Zahlmann: Medved must let go of bad eggs in CSU’s recruitment process

Luke Zahlmann

A new coach, new philosophy and an opportunity to clean up the mess that plagued the Colorado State men’s basketball team for much of last season 

A coaching staff in flux has given way to sign of solidarity with the hiring of new head coach Niko Medved and the implementation of a system free of the trends that drove the program into a crater. The first step of the process: re-recruitment.


players sit
The CSU men’s basketball team watches as athletic director Joe Parker and the new basketball Niko Medved field questions during a press conference Friday morning. (Davis Bonner | Collegian)

Medved will now be faced with the unenviable task of convincing players from last year’s roster to find their spot on the newest iteration of Rams’ basketball. The players that Medved selects should fall into broad criteria expected out of any player playing on a scholarship for their university, an expectation of not quitting midway through games.

Many alumni, fans and media around the program bared witness to what can only be defined as a failure to play until the final buzzer sounded. One of the most resounding examples of the failure to respectfully represent the institution was a home matchup against Boise State in which the Rams were slaughtered 87-54 in front of their own fans.

A 50-29 deficit going into the half, with the second half serving as a virtual exhibition for the visiting Broncos, gave light to a team that quit on their interim coach and on those who have supported them.

Jase Herl was handed the keys to a minivan with a leaky tire and broken windshield and did his best to repair it before the season came to an end. The problem with Herl was that regardless of what he did, success was not going to be found with a team that already checked out.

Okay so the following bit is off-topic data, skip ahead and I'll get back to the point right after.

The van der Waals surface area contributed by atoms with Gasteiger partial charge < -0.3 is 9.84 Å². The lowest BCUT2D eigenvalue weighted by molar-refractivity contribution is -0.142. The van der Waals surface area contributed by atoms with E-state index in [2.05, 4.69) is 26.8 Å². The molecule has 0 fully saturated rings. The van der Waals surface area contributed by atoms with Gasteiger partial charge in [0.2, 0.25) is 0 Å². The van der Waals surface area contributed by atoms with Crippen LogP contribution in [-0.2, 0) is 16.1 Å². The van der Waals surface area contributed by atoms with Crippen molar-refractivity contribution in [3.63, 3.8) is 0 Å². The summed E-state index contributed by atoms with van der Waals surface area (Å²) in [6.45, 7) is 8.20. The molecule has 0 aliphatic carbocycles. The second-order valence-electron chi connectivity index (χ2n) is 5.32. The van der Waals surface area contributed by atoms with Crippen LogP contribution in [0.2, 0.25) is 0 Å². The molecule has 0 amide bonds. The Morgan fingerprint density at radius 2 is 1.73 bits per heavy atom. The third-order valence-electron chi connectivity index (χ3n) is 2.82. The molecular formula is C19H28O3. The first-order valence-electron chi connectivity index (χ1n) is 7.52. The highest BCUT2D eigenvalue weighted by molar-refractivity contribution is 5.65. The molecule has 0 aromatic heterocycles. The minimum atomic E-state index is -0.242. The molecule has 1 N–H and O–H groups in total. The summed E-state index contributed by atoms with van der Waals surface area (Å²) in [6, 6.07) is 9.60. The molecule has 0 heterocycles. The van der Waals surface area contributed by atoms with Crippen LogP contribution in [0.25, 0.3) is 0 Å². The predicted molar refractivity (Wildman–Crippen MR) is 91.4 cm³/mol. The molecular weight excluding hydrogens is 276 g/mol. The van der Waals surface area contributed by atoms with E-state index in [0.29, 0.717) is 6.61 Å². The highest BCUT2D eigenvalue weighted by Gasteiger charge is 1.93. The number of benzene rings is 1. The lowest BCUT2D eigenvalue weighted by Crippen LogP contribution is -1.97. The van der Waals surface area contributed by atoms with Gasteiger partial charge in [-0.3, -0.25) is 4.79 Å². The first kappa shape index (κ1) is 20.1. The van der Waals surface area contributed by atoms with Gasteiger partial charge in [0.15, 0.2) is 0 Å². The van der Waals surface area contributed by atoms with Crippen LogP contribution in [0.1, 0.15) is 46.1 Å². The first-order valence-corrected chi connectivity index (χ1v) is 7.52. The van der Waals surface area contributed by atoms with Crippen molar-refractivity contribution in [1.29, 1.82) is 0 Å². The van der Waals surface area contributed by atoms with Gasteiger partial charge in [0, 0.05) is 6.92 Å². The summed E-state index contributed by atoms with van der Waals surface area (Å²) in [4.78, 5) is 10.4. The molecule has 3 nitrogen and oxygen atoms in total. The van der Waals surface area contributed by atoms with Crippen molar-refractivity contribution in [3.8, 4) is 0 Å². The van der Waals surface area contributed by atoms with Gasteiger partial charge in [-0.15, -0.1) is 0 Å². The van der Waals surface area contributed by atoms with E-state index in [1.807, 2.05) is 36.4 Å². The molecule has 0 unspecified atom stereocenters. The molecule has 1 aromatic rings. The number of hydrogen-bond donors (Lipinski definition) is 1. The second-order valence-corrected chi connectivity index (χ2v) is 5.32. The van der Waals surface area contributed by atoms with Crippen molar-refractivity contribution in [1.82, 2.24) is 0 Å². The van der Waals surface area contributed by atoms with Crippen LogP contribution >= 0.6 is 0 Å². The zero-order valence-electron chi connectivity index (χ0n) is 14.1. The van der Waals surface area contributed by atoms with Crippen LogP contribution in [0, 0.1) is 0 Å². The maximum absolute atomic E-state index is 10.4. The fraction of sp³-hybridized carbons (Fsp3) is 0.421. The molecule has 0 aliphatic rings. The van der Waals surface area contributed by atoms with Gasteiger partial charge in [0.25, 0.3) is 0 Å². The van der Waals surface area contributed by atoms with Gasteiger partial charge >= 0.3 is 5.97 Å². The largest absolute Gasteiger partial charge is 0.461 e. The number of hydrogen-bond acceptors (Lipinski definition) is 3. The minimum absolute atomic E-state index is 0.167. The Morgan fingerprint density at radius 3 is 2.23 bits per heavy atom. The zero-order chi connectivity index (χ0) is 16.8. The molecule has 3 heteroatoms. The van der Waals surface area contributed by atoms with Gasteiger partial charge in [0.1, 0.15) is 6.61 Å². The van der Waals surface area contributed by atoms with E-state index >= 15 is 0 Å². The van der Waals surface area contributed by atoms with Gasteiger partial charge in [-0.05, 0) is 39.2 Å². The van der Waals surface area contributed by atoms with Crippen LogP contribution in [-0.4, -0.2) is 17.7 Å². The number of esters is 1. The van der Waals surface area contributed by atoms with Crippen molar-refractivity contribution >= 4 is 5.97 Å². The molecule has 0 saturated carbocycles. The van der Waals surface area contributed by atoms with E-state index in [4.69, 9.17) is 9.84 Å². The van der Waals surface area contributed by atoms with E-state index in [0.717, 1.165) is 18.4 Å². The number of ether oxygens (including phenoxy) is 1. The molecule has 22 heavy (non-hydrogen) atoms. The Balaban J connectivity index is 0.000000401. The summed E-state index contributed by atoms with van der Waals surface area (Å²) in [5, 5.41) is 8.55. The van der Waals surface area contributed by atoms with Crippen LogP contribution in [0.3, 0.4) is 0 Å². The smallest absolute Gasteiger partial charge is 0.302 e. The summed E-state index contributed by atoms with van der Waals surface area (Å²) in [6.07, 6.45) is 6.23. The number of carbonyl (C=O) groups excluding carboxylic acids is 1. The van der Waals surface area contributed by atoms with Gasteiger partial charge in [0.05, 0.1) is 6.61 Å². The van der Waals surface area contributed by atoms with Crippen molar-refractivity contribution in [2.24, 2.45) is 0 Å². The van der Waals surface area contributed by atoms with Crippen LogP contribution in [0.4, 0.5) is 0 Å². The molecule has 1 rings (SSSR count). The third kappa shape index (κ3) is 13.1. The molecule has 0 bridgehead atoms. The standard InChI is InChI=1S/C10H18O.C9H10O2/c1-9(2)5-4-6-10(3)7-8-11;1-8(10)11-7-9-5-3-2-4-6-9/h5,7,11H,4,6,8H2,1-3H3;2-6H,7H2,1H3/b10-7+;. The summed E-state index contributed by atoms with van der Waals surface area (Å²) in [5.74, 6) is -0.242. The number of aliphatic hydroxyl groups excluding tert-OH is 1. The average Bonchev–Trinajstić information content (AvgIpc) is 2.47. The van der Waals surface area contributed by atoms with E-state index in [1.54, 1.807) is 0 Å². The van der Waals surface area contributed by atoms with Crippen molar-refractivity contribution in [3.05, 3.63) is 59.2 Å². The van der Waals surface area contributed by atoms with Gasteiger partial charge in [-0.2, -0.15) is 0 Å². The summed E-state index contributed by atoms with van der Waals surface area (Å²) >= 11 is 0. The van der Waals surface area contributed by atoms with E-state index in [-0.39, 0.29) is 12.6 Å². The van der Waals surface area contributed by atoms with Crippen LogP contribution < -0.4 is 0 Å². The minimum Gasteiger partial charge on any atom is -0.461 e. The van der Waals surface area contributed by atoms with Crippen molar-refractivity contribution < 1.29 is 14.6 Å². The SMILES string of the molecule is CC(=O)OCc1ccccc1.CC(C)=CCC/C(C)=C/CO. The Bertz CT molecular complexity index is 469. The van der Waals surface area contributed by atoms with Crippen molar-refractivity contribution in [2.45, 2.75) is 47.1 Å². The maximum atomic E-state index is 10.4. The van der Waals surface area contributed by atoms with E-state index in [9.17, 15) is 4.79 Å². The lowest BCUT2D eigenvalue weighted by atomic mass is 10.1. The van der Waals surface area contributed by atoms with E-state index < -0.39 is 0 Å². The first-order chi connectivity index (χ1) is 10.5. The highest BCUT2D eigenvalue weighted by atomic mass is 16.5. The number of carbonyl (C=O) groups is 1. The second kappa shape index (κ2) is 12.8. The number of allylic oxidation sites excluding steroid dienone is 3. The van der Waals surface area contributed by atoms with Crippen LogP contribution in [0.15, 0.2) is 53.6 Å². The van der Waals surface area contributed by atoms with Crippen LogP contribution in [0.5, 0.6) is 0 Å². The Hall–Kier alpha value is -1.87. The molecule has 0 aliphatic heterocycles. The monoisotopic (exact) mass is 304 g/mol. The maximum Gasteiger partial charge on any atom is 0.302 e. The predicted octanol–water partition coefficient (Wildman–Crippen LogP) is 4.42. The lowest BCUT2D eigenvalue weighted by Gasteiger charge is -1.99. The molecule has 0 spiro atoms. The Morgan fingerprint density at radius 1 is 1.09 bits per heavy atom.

The act of quitting on their coach cost that coach an opportunity to be taken seriously for the candidacy, one that he deserved to be considered strongly for. Medved needs to make sure the same does not befall him and his staff.

The problem is not the players’ skill level itself as they have showed numerous times in the brightest of lights. Players like Nico Carvacho piling up double-doubles with ease, Prentiss Nixon showing flashes of the brilliance that former Ram Gian Clavell brought and Raquan Michell jumping higher than most humans can climb showed that each of the athletes on the team has the requisite skills to perform at a high level.

Athletes can be found in many areas though. Medved must decipher which players will give him their full effort and attention for 40 minutes a game, each game of their schedule.

What happened to the players last year was not all roses and sunshine. They were put into constant limbo with their head coaching situation, without even being informed of their coaches’ leave of absence prior to the general public finding out. That is on Joe Parker, a mistake that has been rectified by the Director of Athletics.

They in turn staged a boycott of a practice, a worthy measure for the injustice done to them by their leader’s leader, and an act that got their point into the limelight; mission accomplished. That, however, should have been the end of the sitting out.

Instead, many of the players on the team chose to make their point during the games, with their lack of effort on the floor being a glaring vindication of their commitment to the program.


The next several weeks that draw into months for Medved need to involve a process of sifting out the players that showed a lack of effort in games and discussing the issue with each. If the conversation is met with confrontation, he has to be willing to let skilled players go for the sake of the program’s integrity, an aspect severely weakened in recent months.

The biggest step for a program is to admit their problems and fix them in a manner that may take time, but in the end will make the program stronger for having gone through it. Letting go of players that are unwilling to face adversity with their full effort, even if it lowers the team’s overall ceiling, is a measure that needs to be accepted by Ram fans and those around the program, even if next year fails to yield a champion.

Collegian sports reporter Luke Zahlmann can be reached at or on Twitter @lukezahlmann.